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Report: San Francisco not meeting greenhouse gas emissions goal

"The climate change problem
is predicted to cause such great catastrophes"

Photo(s) by Luke Thomas

By Ananda Shorey

July 10, 2007

San Francisco won't meet its target of reducing greenhouse gas emissions by 20 percent below 1990 levels by 2012 unless it significantly accelerates it efforts, according to a report the County of San Francisco Civil Grand Jury has released.

"We are not on track,'' said Shirley Hansen, a Civil Grand Jury member. "In order to meet this goal, we will have to triple our efforts now for the next five years."

The Civil Grand Jury's report outlines what San Francisco has and hasn't accomplished and provides recommendations about what needs to be done to reduce emissions.

The San Francisco Board of Supervisors adopted a resolution in 2002 setting a goal for the city and county of San Francisco to reduce annual greenhouse gas emissions. In 2004, the Department of the Environment and the San Francisco Public Utilities Commission published a Climate Action Plan.

Although some progress is being made due to the Department of Environment's efforts, the target won't be met unless San Francisco works faster, according to the report.

"The climate change problem is predicted to cause such great catastrophes if we don't address it,'' Hansen said.

One reason the city hasn't accomplished its goals is because the San Francisco Municipal Railway is under-funded, Hansen said.

Muni's diesel buses produce a lot of the city's carbon emissions. With the money that is available, the agency is working on replacing the oldest diesels with alternative fuel buses and is moving toward fleet-wide use of electric vehicles, according to the report.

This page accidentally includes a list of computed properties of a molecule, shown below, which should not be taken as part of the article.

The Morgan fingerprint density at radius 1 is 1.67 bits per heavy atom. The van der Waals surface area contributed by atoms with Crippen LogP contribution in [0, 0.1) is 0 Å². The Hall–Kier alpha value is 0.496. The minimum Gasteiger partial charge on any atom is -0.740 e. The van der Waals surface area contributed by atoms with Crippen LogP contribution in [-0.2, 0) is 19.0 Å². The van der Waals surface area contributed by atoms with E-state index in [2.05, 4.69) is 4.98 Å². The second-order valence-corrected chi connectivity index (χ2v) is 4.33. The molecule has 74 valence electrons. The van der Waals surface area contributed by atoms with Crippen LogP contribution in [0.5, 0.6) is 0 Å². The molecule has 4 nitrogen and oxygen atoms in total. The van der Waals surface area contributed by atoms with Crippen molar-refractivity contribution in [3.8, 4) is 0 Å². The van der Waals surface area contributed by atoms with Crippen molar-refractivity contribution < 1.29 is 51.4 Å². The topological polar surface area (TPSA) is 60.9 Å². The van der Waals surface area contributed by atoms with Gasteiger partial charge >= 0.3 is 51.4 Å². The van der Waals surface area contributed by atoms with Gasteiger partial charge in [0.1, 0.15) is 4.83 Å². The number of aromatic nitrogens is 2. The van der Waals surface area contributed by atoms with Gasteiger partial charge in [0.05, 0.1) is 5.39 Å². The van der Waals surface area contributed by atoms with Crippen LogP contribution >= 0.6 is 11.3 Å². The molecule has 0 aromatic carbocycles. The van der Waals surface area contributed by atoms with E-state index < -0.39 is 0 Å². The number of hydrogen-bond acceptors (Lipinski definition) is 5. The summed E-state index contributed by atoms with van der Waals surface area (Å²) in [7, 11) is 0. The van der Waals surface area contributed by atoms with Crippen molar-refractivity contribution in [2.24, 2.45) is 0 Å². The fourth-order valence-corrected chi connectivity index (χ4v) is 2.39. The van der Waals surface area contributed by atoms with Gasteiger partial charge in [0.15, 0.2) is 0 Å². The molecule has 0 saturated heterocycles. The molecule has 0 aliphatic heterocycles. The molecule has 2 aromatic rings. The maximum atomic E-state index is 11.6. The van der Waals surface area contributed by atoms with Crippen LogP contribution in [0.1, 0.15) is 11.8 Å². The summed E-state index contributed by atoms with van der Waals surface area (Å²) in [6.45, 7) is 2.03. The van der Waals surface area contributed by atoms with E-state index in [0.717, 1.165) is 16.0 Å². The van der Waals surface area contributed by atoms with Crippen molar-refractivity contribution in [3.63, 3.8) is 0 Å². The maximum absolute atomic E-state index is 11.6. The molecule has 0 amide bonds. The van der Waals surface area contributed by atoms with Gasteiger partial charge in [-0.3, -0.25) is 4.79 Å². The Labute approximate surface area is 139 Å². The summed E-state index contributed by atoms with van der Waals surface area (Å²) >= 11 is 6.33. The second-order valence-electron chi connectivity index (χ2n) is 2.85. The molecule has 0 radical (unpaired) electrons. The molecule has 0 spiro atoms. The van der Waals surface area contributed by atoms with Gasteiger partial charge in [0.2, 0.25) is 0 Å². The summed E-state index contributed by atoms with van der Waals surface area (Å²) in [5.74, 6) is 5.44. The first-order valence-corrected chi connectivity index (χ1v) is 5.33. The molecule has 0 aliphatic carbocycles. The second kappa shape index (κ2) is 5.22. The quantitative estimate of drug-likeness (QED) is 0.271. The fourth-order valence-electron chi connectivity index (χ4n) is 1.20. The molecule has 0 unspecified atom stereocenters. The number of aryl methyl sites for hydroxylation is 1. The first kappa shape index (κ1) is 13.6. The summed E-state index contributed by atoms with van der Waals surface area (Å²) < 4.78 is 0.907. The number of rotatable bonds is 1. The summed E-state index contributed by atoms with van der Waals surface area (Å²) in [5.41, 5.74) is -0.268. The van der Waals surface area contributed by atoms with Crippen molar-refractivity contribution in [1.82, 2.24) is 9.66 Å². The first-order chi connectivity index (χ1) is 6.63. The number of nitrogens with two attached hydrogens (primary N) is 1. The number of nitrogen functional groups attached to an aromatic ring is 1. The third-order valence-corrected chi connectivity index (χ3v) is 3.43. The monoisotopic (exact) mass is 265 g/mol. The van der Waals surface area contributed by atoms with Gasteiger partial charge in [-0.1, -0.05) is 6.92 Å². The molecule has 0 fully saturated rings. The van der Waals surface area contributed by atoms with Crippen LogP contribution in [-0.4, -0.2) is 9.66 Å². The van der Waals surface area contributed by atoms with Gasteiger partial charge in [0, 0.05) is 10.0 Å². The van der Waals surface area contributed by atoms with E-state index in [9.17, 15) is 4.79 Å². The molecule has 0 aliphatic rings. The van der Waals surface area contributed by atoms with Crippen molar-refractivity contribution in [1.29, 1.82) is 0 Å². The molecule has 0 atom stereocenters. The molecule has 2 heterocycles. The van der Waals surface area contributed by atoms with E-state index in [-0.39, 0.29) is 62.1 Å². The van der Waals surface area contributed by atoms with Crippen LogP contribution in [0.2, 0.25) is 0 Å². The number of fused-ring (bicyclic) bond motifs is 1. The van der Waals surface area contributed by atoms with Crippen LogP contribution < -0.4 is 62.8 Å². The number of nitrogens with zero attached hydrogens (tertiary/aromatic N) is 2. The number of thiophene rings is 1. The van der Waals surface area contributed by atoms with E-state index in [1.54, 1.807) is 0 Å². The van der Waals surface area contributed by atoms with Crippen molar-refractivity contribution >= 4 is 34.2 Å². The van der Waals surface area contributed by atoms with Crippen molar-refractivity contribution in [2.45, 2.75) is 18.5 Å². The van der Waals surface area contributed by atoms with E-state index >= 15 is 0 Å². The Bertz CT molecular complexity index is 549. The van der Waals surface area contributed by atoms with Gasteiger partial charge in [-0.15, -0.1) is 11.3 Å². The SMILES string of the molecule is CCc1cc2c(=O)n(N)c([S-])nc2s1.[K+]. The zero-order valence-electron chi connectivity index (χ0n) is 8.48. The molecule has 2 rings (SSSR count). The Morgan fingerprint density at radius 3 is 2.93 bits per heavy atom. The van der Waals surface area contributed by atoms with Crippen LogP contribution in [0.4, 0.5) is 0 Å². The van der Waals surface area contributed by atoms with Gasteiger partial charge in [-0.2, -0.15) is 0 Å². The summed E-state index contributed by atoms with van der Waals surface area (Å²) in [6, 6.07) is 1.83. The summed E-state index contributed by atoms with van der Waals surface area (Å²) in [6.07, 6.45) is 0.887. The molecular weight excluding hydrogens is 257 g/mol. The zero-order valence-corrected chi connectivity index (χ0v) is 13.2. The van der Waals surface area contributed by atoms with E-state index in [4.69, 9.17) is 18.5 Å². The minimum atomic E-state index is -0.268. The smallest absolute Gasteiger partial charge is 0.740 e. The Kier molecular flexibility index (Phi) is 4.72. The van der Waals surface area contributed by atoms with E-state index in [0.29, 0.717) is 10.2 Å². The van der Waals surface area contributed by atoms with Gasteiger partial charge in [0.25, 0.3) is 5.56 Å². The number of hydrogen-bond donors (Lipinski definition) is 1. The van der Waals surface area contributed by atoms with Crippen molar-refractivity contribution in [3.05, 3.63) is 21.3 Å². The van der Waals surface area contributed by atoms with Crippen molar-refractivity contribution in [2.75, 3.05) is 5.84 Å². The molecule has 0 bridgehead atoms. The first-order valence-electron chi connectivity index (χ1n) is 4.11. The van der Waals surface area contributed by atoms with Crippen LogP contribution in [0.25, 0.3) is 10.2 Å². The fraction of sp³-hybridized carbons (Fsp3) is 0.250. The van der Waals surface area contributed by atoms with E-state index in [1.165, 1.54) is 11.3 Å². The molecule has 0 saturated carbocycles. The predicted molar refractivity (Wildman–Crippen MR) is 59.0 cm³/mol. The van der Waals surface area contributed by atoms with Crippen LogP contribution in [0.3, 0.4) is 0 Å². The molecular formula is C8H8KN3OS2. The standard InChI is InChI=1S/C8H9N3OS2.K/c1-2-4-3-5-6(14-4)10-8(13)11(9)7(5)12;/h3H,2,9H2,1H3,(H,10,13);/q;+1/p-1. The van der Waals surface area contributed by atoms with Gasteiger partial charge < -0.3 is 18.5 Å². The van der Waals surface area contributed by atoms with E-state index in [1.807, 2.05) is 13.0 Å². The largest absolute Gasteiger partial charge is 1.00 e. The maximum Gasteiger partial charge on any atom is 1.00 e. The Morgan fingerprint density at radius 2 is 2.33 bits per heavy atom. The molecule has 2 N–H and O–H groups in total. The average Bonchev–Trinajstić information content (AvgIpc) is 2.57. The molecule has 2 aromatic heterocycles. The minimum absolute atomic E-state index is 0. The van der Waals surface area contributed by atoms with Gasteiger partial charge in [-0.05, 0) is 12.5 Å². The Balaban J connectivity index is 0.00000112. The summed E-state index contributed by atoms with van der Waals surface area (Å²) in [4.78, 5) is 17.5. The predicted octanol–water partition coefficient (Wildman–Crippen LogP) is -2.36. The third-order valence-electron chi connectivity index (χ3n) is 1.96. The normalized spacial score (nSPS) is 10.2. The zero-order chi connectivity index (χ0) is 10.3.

The federal government isn't providing adequate assistance for such efforts, Hansen said.

"The federal government is out to lunch on this issue.''

Muni fares could be increased to provide money for needed changes, but officials are concerned that would encourage residents to drive their cars, Hansen said.

The Civil Grand Jury recommended implementing congestion pricing in its report, which would require drivers to pay a fee to enter the city.

It also recommended that drivers be encouraged to buy hybrids. The Taxi Commission recently mandated that all of its vehicles in San Francisco are hybrids by 2012, Hansen said.

Addressing climate change is important because of the threats it presents to the city, according to San Francisco Mayor Gavin Newsom.

Climate changes could lead to rising sea levels, which could threaten low-lying areas such as Mission Bay, AT&T and Candlestick parks, San Francisco International Airport and Treasure Island, Newsom has said.

The Civil Grand Jury submitted the report to a number of agencies, including the Municipal Transportation Agency Board, the Department of Parking and Traffic and the Department of Environment, which have 60 days from today to respond.

The San Francisco Board of Supervisors then will receive the report and will have 90 days to respond.

Copyright © 2007 by Bay City News, Inc. -- Republication, Rebroadcast or any other Reuse without the express written consent of Bay City News, Inc. is prohibited.




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